Let $N = {q^k}{n^2}$ be an odd perfect number (hereinafter abbreviated as OPN) given in Eulerian form (i.e. $q \equiv k \equiv 1 \pmod 4$ and $\gcd(q, n) = 1$).

From previous posts, we know that $n < q \Longrightarrow k = 1$.

We also know that:

$$I(q) \leq 6/5 < \sqrt{5/3} < I(n)$$

In particular, we know that:

$$\sigma(q)/\sigma(n) < q/n$$

Suppose that $\sigma(n) \leq \sigma(q)$.

It follows that:

$n < q$

and that:

$\sigma(n)/q < \sigma(q)/n$

However, from previous posts, we also know that:

$\sigma(n)/q < \sigma(q)/n \Longrightarrow n < q$

Hence, we have proved the following lemma:

**Lemma 1**: Let $N = {q^k}{n^2}$ be an OPN given in Eulerian form. If $\sigma(n) \leq \sigma(q)$, then $n < q$ if and only if $\sigma(n)/q < \sigma(q)/n$.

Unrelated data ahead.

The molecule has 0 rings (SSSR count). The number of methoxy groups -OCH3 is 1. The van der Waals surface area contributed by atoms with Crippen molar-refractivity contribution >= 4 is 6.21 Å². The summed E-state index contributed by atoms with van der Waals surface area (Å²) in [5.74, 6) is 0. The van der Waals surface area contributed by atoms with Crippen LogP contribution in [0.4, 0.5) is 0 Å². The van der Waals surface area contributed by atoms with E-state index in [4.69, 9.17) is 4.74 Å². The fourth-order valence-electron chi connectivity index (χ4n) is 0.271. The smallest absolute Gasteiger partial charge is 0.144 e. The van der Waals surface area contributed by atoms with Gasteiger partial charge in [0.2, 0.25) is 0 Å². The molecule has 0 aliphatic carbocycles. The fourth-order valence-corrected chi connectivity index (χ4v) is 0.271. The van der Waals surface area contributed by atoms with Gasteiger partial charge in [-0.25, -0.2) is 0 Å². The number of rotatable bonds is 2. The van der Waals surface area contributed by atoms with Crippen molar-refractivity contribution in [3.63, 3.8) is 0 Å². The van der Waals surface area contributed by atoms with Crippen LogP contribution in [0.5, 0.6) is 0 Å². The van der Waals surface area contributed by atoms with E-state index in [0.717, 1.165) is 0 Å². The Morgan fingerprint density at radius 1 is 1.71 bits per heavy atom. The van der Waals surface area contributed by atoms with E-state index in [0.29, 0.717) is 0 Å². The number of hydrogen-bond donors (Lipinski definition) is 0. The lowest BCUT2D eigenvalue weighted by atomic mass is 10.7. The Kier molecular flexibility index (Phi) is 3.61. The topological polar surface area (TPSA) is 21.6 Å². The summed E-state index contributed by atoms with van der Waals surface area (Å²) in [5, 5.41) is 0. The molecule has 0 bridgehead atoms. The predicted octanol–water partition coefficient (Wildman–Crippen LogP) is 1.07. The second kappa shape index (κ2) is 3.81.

The contrapositive of:

$\sigma(n) \leq \sigma(q) \Longrightarrow n < q$

is:

$q < n \Longrightarrow \sigma(q) < \sigma(n)$

Therefore, if $q < n$, it follows that:

$\sigma(q)/n < \sigma(n)/q$

However, from previous posts, we also know that:

$\sigma(q)/n < \sigma(n)/q \Longrightarrow \sigma(q) < \sigma(n)$

Consequently, we have proved the following lemma:

**Lemma 2**: Let $N = {q^k}{n^2}$ be an OPN given in Eulerian form. If $q < n$, then $\sigma(q) < \sigma(n)$ if and only if $\sigma(q)/n < \sigma(n)/q$.

Note that, if $\sigma(q) < \sigma(n)$, then the best inequality that we could get relating $q$ and $n$ is:

$(q + 1)/2 < n$

This is because the upper bound $I(n) < 2$ is rather crude.